First of all it would be unfair to assume that all persons originating from Transylvania are Vampires. I live with one and my neck is relatively bite-free. I do, however keep a large garland of the age-old pungent rose in our kitchen. Joking aside, the reason I am interviewing this interesting gentleman today is to show the determination he had to provide for his family through a really tough Communist regime. These were times without Facebook and camera-phones, where making a side-living from photography could have landed him in serious trouble with the Romanian Securitate resulting in substantial fines, and even Jail. I got to know Dorin Avram and his family through my partner who happens to be his niece.
When did your passion for takings photographs begin?
“I always liked the Photography. After I got married and we had the kids, I started it professionally to make a second income.”
Is there a photographer that you particularly liked back then?
“No, there was none.” (It’s important to state here that during Communism, only classic literature and political propaganda would have been stocked in the libraries. Researching photographers would have been near impossible).
What year did you start taking photographs to make extra income and what camera did you use?
” It was in the year of 1986. The camera was a Zenit 35mm Rangefinder. I did weddings, baptism, birthdays and all kinds of family portraits”.
I assume you couldn’t send your negatives to a camera store to develop and print them. How did you get your hands on the chemicals and paper?
“Well, the photo paper I bought now and then from photo shops, but in bigger amounts for storage, and the solutions too at first. Later on I bought the chemicals from the pharmacy and mixed the solutions myself. I had a scale, that was very accurate. You had to have the exact amount of each chemical for the solution!”
Roughly how long during the Communist regime were you in business for?
“From 1986 until 1991 when we left Romania to come to Germany. The communist regime ended 1990, so I did it for about five years.”
It’s said that one in three Romanians was an informant for the Securitate*. Where did you do your processing and was it well hidden?
“There was a secret room in our apartment, which was my laboratory/ darkroom. I think it was around 1.5 by 2 meters long or something like that. The door to it was our coat rack and you could open it, if you pulled a secret crank and rolled the door open. The door was really heavy.”
I’m sure everyone would love to see how you organised yourself. Could you draw a quick picture of the set up?
If you were caught by the authorities what was the penalty?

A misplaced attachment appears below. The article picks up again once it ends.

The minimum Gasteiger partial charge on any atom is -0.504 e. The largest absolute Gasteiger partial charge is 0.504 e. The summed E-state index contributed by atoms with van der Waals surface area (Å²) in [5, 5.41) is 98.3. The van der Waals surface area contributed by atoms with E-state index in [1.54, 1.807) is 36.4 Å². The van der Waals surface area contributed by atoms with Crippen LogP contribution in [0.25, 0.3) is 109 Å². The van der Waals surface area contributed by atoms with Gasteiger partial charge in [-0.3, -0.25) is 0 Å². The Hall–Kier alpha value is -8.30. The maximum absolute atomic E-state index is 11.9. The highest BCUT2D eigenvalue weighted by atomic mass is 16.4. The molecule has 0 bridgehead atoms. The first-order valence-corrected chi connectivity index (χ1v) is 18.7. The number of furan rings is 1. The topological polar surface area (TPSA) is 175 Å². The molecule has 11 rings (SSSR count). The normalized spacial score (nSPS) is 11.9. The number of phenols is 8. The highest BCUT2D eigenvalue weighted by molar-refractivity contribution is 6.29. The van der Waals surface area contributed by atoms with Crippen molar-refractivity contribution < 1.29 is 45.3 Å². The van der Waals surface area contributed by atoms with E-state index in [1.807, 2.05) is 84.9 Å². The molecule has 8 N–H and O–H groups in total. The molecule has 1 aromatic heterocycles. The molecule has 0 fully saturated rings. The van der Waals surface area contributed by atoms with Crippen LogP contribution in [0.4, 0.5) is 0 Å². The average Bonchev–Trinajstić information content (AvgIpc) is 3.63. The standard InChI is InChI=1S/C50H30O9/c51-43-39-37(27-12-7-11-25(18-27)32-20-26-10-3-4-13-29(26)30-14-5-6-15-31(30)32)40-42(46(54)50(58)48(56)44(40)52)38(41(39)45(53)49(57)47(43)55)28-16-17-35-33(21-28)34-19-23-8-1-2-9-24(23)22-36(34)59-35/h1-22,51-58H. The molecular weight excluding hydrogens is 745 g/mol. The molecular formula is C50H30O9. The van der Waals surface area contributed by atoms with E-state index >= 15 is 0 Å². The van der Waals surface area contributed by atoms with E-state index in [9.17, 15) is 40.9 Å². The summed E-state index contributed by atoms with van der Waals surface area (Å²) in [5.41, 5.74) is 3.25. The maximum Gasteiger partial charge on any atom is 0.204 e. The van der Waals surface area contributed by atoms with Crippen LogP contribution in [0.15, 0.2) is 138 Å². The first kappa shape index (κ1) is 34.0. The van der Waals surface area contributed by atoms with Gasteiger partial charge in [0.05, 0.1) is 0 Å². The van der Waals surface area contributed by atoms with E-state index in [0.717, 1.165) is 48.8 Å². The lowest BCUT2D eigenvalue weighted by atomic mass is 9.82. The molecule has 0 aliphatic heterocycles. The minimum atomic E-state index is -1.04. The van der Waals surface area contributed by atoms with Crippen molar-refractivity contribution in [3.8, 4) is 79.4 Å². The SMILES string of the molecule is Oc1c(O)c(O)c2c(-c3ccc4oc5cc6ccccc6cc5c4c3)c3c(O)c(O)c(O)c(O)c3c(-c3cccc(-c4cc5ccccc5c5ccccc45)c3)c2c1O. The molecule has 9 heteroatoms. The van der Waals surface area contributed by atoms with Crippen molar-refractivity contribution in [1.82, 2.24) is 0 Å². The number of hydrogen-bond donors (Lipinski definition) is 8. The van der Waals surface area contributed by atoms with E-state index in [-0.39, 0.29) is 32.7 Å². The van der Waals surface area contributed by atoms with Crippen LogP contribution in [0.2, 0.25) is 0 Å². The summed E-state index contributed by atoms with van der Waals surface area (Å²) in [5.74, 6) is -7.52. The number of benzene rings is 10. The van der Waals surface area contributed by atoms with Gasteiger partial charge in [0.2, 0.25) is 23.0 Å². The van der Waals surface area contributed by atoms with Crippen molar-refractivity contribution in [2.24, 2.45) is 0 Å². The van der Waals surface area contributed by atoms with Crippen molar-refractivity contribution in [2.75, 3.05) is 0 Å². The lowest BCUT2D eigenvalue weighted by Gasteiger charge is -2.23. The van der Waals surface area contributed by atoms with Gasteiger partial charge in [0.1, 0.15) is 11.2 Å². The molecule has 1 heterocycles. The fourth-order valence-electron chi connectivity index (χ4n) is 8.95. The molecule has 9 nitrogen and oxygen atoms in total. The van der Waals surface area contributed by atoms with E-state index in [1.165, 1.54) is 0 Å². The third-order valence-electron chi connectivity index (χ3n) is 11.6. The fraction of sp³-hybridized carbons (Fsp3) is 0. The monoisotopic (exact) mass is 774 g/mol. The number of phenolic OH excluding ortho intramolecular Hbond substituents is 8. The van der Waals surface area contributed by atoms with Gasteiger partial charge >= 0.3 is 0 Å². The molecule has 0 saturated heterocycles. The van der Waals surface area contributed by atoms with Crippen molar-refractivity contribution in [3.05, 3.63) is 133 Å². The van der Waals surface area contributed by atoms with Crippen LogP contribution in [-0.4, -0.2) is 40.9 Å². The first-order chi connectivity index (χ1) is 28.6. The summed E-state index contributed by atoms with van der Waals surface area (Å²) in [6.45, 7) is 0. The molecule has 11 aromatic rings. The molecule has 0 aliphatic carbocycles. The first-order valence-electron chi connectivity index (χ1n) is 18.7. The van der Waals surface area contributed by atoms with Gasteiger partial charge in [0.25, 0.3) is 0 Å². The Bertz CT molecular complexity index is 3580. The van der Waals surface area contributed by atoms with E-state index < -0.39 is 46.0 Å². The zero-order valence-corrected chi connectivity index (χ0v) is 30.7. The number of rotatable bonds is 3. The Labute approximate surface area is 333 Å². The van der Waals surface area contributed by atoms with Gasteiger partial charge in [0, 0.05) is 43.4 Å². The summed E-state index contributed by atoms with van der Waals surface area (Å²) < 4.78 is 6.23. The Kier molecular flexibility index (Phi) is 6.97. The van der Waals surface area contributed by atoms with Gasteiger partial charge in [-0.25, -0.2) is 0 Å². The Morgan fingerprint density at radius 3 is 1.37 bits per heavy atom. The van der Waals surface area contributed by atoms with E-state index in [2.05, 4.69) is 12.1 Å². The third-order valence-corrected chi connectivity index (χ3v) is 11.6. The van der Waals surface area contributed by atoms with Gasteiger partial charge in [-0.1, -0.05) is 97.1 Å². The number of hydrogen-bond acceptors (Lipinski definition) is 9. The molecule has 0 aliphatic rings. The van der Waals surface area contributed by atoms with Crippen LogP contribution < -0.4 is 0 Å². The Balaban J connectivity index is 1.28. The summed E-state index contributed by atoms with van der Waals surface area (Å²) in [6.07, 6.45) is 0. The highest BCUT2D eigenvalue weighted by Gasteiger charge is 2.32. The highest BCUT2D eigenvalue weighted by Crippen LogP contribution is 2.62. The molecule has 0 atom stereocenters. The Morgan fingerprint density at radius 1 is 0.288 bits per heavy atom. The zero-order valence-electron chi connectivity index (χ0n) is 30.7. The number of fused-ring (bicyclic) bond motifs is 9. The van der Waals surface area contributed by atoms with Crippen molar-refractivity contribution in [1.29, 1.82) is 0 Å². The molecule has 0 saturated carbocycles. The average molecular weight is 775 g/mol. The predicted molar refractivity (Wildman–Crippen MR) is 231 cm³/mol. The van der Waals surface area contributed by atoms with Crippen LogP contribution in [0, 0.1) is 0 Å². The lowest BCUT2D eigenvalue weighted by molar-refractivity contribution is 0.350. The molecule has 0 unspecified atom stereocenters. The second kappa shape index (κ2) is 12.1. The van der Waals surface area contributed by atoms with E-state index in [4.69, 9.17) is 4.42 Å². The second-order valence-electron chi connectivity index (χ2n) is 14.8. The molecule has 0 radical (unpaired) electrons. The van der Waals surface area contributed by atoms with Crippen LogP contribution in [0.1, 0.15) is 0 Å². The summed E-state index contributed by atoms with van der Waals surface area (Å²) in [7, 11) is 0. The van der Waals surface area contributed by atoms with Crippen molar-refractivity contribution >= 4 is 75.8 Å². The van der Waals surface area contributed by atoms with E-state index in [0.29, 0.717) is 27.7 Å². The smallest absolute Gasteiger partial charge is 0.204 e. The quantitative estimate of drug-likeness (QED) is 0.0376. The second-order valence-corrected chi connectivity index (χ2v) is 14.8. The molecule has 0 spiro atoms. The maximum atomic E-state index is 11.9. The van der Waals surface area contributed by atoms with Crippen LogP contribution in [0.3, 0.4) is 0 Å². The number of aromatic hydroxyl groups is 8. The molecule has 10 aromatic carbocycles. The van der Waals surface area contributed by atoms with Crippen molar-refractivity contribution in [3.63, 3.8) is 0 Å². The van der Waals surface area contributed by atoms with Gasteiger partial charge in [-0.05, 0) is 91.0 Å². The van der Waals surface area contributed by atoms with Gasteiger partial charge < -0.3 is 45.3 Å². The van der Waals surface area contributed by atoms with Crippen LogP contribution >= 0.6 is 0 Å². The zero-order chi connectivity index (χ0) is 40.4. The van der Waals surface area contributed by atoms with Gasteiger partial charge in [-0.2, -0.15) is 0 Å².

“It was a high monetary penalty. How much it was, I don’t remember. Prison was less the case.”
Do you think people are as passionate about photography now, as you were back then?
“I think yes! I see Artemis for example; she takes pictures of everything… I think she is more passionate about it now than I was then. I tried a lot back then and I did everything myself (developing etc.), but today I think it would be too expensive for me…
Were there any moments when young children would sneak in and open the secret door, or turn on the light by accident, destroying your pictures? For example young Artemis or Alexandru?
“Yes… but only the pictures on the paper were damaged, but it almost never happened. It wasn’t as tragic, because the film itself wasn’t damaged and I could just do it again and I had always enough photo paper.
Last year, at your son Alexandru’s wedding in Germany, I saw you with a Canon DSLR. Do you prefer digital cameras now, or do you still have a love for the old film?
“I prefer the digital photography, it’s so much easier!”
Would you ever get back into taking pictures for a living, or have you ‘hung up your boxing gloves’?
“If I could make good money again then probably I would.”
*Control over society became stricter and stricter, with an East German-style phone bugging system installed, and with Securitate recruiting more agents, extending censorship and keeping tabs and records on a large segment of the population. By 1989, according to CNSAS (the Council for Studies of the Archives of the Former Securitate), one in three Romanians was an informant for the Securitate. Due to this state of affairs, income from tourism dropped substantially by 75%, with the three main tour operators that organized trips in Romania leaving the country by 1987.